A new Snowden leak, reported by NBC, documents the UK spy agency Read the rest
About this nifty "Onion Pi" HOWTO just published at Adafruit, Phil Torrone says, "Limor and I cooked up this project for folks. We are donating a portion of any sales for the pack we sell that helps do this to the EFF and Tor."
Browse anonymously anywhere you go with the Onion Pi Tor proxy. This is fun weekend project that uses a Raspberry Pi, a USB WiFi adapter and Ethernet cable to create a small, low-power and portable privacy Pi. Using it is easy-as-pie. First, plug the Ethernet cable into any Internet provider in your home, work, hotel or conference/event. Next, power up the Pi with the micro USB cable to your laptop or to the wall adapter. The Pi will boot up and create a new secure wireless access point called Onion Pi. Connecting to that access point will automatically route any web browsing from your computer through the anonymizing Tor network.Read the rest
Quinn Norton reports in depth on Wired with a careful, important account of where Anonymous's actions come from -- how coordinated activity (political, lulzy, legal and illegal) can emerge from noise, randomness, bombast and joking. This is the best description of how decision-making works in decentralized movements, and has important implications for the future of activism, governance, politics, crime and security:
Read the rest
But it’s a mistake to identify Anonymous entirely with these arrestees, some of whom were blackhats and others who were guilty of just using the LOIC. The hacks draw their power from the support of the wider collective, not the other way around. The majority of Anonymous operations are conceived and planned in a chaotic and open fashion. At any given time, a few thousand people are congregating on the Anonymous IRC channels, figuring out for themselves what it means to be an anon. And together they embody whatever Anonymous is going to be that day.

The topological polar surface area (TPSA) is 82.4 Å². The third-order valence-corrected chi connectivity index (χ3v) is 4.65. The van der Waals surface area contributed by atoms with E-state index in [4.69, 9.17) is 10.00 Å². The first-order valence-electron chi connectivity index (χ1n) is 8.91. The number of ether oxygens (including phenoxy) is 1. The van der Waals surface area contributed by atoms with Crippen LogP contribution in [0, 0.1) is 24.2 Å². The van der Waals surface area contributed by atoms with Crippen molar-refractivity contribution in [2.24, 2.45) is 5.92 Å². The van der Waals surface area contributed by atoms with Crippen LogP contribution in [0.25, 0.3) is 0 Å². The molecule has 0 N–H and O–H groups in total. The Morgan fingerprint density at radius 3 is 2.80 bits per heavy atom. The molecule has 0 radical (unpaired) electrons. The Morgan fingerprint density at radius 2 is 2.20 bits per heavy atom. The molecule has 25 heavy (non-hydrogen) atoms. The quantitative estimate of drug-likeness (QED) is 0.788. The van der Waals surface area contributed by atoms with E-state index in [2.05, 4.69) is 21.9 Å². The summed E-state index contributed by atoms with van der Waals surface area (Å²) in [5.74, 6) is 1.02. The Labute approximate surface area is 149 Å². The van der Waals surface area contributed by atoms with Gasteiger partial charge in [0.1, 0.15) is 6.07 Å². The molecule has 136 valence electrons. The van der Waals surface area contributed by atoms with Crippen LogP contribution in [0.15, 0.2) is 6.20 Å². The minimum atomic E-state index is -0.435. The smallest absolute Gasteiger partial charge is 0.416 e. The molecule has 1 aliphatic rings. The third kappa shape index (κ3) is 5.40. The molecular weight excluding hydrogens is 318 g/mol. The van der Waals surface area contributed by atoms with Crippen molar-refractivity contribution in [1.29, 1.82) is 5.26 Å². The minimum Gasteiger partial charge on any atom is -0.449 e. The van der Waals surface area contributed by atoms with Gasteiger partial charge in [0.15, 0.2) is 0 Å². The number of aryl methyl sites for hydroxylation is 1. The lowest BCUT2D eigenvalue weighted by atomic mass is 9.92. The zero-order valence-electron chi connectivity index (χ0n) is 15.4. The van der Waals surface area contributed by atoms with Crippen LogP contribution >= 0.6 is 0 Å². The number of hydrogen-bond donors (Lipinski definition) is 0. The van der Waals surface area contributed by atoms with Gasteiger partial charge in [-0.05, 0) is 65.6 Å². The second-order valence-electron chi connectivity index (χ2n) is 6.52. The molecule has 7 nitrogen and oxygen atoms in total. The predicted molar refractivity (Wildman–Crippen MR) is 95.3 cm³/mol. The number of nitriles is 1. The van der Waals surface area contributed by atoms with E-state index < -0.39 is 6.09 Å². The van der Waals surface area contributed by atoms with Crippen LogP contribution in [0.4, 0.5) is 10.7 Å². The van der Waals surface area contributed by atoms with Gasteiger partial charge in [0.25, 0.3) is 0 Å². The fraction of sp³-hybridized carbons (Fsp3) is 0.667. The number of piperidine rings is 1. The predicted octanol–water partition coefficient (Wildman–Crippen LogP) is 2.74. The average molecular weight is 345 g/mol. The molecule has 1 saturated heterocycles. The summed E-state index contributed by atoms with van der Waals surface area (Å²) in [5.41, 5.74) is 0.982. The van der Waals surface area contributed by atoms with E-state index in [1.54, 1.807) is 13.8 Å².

Most of the time, in most of the channels, there’s little more than conversation; sometimes a whole channel will consist of lurkers, with no one contributing a thing. But when some offense to the net is detected, anons will converge on one or more of these “chans,” with hundreds or thousands arriving within hours—many of them new to Anonymous and yet all primed and eager to respond. What looks in one moment like a sad, empty chat room can quickly become the staging ground for a major multipronged assault.
Consider OpBART, which flared up in August 2011 and dealt with an unlikely issue for Anonymous: the messy offline world of race relations and police violence.
My latest Guardian column is "Disorganised but effective: how technology lowers transaction costs," a piece about a new kind of group that has been enabled by the Internet -- a group with no formal structure that can still get stuff done, like Occupy and Anonymous.
The things that one person can do define what is "human". The things that transcend the limits of an individual – building a skyscraper, governing a nation, laying a telecommunications network, writing an operating system – are the realm of the super-human.
The most profound social revolutions in human history have arisen whenever a technology comes along that lowers transaction costs. Technologies that makes it cheaper to work together lower the tax on super-human powers.